Clozette through the eyes of a fashion enthusiast with a U.S. perspective
Upon first being introduced to Clozette I was impressed, to say the least. It is described as a fashion social network, but it proves to be much more than just that.By Guest 03 Aug, 2012
A fashion enthusiast myself, I found myself asking, why haven’t I seen this site before? Oh yeah, because it’s from Singapore, and I’m from Chicago. Which is why I quickly scoured Google to see if we have anything similar to this back in the States.
The closest site found originated from Brazil and was introduced to the US in June 2012, called “Fashion.me“.
Although Fashion.me boasts over a million users, it doesn’t come close to competing with Clozette. Fashion.me required one to be invited in order to join. So I requested an invitation to see what it was all about. I was hoping once you got the invite the site would expand to its full version rather than the initial demo it allows you to view without membership. This wasn’t the case.
Fashion.me looks essentially identical to Pinterest. There are fashion apps that you can click on, however, but they are equally unimpressive.
Overall Fashion.me seems like a site that a twelve year old girl might enjoy. And that is pretty much the extent of it. So I have to ask, why is this site expanding its membership to the US but not Clozette?
Alternatively, Clozette offers a much more comprehensive and impressive site. It really is the ultimate fashion social network. They have four key community activities: Discover, Share, Organize and Shop.
The center of the site is the virtual closet platform. Within this closet you can store photos of items you own, just bought or simply wish you had.
Users can create and share styles, be it with virtual items from products online, or with pictures taken of their favorite items in their closets.
Members can comment on posts, like them, and share them. There are outlets for discussion in forums and there is even a section for shopping where products are linked to real places.
Another great feature is a Bazaar in which users can buy, sell and swap items. The sites depth and dimension seems to be (as far as I can tell) unmatched by other similar platforms I have stumbled upon.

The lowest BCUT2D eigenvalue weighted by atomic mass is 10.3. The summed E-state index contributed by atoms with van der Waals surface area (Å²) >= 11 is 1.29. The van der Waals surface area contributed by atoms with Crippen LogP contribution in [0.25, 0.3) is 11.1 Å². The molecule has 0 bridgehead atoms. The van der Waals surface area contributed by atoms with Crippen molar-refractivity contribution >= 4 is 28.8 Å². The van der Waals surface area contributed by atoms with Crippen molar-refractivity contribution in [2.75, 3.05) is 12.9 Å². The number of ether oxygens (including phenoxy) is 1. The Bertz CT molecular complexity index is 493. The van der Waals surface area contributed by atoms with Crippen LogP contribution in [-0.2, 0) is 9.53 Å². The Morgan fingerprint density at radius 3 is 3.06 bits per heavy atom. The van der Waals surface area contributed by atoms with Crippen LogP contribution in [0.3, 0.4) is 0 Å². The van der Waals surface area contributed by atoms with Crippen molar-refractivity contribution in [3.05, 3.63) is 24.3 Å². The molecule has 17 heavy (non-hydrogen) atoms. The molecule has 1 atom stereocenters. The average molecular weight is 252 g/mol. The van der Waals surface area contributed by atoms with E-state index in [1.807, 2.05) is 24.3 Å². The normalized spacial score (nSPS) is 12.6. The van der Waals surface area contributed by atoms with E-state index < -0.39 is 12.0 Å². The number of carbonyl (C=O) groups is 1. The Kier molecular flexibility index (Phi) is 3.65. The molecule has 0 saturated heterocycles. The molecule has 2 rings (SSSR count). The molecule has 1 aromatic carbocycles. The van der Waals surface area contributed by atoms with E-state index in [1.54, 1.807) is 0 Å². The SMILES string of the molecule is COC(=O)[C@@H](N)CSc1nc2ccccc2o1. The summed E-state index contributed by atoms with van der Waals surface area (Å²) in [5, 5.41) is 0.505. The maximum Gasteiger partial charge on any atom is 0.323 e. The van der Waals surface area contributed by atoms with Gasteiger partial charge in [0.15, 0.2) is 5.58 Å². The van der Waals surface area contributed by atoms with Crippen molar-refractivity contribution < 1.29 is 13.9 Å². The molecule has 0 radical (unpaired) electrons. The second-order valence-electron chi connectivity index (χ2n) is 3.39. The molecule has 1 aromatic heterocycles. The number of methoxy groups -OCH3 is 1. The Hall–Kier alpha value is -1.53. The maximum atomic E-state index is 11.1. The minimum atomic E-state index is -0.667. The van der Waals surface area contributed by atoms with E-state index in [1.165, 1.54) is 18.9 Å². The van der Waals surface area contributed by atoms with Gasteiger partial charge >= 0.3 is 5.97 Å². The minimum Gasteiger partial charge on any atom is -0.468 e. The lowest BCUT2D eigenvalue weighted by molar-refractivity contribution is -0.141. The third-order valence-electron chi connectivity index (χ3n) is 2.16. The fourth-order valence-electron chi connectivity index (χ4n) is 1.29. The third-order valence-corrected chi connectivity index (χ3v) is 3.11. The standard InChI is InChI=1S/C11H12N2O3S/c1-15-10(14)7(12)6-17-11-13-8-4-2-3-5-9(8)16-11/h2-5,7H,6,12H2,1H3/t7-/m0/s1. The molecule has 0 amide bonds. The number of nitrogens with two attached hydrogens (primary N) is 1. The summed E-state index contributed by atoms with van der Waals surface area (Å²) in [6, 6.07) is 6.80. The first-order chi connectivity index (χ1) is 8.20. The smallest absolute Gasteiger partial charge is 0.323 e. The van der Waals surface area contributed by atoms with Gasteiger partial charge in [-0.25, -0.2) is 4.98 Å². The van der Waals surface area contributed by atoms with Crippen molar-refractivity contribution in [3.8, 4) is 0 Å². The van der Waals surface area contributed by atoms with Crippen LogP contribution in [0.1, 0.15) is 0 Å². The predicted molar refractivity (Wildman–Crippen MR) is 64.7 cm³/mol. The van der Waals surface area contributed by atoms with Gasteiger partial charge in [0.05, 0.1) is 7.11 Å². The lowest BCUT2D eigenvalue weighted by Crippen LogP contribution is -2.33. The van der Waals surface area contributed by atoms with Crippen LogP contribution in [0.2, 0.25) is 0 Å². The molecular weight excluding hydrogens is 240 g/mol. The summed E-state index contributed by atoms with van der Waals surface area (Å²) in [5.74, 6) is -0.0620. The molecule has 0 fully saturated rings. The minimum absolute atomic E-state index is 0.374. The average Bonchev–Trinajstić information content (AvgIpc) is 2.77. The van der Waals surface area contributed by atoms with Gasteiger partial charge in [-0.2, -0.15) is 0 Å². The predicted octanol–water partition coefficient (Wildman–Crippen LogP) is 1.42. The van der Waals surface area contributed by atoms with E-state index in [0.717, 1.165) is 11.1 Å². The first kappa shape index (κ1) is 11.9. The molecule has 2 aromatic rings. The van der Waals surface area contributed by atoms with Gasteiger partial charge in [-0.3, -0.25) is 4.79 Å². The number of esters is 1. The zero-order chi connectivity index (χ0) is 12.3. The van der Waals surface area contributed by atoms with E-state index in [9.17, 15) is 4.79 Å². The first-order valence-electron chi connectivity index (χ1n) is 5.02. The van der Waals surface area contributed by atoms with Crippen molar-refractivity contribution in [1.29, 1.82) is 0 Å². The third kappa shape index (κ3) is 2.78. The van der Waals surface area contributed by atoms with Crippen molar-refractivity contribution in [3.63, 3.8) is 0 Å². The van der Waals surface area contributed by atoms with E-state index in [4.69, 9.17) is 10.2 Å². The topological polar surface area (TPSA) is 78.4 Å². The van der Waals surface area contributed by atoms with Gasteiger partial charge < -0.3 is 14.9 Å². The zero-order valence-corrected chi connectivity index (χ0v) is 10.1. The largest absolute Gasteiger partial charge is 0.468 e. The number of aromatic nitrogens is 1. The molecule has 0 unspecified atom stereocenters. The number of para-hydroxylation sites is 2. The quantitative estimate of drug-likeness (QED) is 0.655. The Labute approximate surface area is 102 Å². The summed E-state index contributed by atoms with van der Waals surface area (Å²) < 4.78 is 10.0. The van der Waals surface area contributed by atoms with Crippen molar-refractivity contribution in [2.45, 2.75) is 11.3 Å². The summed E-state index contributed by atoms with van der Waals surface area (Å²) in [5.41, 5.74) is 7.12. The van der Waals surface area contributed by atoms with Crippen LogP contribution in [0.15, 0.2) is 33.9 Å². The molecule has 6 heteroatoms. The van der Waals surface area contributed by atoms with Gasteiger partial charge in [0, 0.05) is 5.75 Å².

Not only is there a fashion element, there is also a beauty section which also allows you to search and share beauty looks, tips and tutorials in both video and picture form. The beauty section is complete with the same features from the fashion section: discussion forums, “looks” that users can create and share, and plenty more.
The scope of usefulness on both the producers and consumers’ sides should not go without recognition. One of the founders of Clozette, Roger Yuen, commented on the site’s innovative structure.
“We have designed the site that it’s also a digital platform for brands, retailers, designers and artisans to engage and interact with consumers and fashion tastemakers to build communities,” Roger said. “User generated content and advertisers’ messages co-exist in harmony through their relevancy.”
It only makes sense to me that fashion is heading in this direction with a site like Clozette. With everything becoming more and more virtual, and different kinds of social networking sites popping up everywhere, fashion lovers should be developing outlets to share and navigate the already massive online fashion world.
My own obsession with clothing and makeup was enough to make me insanely envious Clozette has yet to expand to the US. It is the ultimate destination for anyone who loves fashion beauty. The interactive nature and ability to connect with other people over a similar interest is invaluable. I have zero doubts that it would prove to be immensely popular should it ever expand to the US.
About Bailey Monte